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Excavating close to a building

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I am surprised that the city didn't take any borings in this area
as this is HDPE pipe (and fairly large).  The contractor could run
into bad material and the city would have to pay an extra (expensive).
I would want to compact the backfill in lifts of around 1' max.  I
don't think sheet piling in this instance is reasonable that is unless
the soil is very poor.  You might want to get a copy of the con-
struction specifications for the job and check the compaction re-
You may want to hire a surveyor and get multiple floor shots along the
wall of the building in question.  Have the surveyor sign and
seal the drawing (shouldn't cost to much) - then you would have
a good record in case there are future problems.  During excavation
and placement of the pipe, make sure the city representatives
(inspector and engineer) are on site. 
Mr. Rissell spoke as follows:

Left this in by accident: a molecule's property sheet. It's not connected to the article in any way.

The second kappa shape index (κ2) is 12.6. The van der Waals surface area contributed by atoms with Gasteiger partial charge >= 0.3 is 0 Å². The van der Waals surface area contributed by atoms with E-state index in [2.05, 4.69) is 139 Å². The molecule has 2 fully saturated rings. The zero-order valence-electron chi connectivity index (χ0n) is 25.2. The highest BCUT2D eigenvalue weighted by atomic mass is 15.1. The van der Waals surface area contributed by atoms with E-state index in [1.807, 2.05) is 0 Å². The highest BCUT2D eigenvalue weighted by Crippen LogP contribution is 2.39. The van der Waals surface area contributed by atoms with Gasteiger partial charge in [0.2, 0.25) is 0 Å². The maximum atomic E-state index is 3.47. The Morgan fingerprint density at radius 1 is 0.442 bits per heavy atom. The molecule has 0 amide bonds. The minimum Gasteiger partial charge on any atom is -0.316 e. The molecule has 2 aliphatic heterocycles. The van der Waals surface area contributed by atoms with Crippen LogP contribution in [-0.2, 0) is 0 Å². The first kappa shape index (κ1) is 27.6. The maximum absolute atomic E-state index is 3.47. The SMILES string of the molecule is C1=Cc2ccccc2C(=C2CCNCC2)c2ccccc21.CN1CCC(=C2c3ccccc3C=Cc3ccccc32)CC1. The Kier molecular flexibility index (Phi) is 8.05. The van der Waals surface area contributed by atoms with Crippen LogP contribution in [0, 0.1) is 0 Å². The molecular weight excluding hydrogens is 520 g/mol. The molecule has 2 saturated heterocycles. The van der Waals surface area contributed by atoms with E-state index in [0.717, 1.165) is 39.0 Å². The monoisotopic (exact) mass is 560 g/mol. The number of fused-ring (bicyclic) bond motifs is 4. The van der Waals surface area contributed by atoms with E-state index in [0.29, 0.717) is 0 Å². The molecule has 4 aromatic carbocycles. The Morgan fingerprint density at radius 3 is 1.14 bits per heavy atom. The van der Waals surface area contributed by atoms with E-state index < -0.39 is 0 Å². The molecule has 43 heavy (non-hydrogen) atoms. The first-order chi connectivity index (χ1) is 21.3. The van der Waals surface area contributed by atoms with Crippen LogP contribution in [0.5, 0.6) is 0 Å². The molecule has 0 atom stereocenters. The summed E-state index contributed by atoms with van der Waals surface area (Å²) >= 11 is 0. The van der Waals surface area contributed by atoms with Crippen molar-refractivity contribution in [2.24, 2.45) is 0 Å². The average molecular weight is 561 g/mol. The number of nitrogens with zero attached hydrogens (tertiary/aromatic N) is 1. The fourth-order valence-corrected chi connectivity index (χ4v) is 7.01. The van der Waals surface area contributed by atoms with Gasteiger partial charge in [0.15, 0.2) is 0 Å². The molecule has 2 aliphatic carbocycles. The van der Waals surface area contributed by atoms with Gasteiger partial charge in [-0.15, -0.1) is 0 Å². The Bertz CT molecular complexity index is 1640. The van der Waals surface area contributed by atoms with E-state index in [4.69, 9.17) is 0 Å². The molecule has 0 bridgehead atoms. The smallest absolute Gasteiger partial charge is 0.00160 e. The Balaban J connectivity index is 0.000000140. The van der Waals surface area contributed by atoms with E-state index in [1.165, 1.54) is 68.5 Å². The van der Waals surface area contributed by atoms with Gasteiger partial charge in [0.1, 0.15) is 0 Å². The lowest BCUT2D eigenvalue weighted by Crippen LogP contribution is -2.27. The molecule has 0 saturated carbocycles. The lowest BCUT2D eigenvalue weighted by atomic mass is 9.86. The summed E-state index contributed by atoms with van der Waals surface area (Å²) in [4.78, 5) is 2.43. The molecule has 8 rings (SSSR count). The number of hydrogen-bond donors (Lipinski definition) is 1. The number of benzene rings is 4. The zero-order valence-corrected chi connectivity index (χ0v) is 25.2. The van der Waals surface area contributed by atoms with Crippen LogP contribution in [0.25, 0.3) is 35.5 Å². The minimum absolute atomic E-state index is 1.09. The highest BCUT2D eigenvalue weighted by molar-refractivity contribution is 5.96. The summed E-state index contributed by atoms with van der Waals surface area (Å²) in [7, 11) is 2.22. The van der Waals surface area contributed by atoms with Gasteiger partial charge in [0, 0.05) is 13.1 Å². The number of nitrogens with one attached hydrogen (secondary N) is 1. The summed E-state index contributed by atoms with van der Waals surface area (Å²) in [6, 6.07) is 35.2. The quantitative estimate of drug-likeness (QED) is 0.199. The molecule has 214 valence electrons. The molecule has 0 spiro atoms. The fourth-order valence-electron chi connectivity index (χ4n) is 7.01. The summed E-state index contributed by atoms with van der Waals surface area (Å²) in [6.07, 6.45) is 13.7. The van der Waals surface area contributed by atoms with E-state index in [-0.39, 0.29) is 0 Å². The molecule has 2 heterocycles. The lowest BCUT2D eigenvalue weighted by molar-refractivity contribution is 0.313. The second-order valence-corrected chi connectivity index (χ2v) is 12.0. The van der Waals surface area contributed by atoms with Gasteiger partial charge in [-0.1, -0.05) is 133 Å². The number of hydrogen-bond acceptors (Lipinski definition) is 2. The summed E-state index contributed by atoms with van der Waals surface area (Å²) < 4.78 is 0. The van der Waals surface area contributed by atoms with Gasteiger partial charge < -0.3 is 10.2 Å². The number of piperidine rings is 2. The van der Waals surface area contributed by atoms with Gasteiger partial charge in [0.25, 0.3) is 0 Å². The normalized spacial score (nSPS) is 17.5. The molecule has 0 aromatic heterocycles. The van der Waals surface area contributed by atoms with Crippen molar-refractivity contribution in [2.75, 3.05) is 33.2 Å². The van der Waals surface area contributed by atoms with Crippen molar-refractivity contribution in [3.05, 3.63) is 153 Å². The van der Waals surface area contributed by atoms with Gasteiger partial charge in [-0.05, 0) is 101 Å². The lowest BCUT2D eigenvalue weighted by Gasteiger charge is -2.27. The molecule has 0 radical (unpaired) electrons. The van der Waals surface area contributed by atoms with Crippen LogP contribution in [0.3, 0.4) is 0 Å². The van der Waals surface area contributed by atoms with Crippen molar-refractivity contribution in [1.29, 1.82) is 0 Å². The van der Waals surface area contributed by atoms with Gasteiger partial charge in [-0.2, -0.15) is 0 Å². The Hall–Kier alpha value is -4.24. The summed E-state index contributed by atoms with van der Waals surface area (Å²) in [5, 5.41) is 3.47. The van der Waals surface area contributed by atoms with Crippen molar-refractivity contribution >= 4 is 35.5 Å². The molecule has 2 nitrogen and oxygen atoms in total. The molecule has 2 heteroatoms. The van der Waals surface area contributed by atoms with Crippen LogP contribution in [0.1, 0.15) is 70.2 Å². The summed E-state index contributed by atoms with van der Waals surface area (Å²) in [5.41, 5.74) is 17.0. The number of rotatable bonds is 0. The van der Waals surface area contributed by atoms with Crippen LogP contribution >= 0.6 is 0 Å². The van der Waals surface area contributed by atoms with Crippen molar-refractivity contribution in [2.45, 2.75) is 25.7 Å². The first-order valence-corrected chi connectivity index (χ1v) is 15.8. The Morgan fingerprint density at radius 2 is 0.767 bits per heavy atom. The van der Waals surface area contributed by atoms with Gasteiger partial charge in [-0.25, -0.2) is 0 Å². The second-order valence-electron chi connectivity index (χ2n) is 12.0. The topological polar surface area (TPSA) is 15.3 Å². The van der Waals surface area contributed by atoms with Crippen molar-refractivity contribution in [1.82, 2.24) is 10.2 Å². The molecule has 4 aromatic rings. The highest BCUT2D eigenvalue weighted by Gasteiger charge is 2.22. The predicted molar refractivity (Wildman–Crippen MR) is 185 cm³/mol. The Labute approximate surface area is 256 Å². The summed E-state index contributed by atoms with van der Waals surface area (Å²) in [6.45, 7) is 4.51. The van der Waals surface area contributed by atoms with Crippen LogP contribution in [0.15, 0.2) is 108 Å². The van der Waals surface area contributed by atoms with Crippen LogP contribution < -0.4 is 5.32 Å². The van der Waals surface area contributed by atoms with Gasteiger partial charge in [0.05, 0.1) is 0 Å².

Subject: Excavating close to a building

My home town in west central Missouri is installing new sewers. My dad has
a 30 year old pre-engineered metal building, 45'x60', slab on grade with
footings 3' below grade, I think. The city wants to run a new 22" HDPE
sewer along the 60' side of the building, 6' from the edge of the building,
10' deep. The building is still in excellent shape and there has never been
any problems with settling, concrete cracking, etc. Their construction plan
is to use trench boxes at the joints and then backfill in 2' to 3' lifts and
compact to 95% Proctor. I indicated a big concern with undermining of the
foundation and thought sheet piling was the only sure way to keep the
integrity of the foundation and surrounding soil intact. Obviously the city
does not want to go to that expense and stands behind the contract with
their contractor that says he is bonded and insured. Their engineer also
pointed to a similar installation they performed 2 years ago adjacent to a
house, with no problems resulting. As most of the houses in this area have
basements, I think we have an apples and oranges comparison. No soils
reports exist for this area and the city also doesn't want that expense. My
concern also is that even if this gets installed with no problems at the
time, settling could occur 2, 3, or 5 years down the road and it would be
hard/impossible to get any relief at that time, with legal proceedings
almost surely required. Prevention is much better than a cure anytime!
Anyone have any thoughts on ways to convince them to do this the right way?
Or am I being overly conservative?


Gary Bunkers P.E.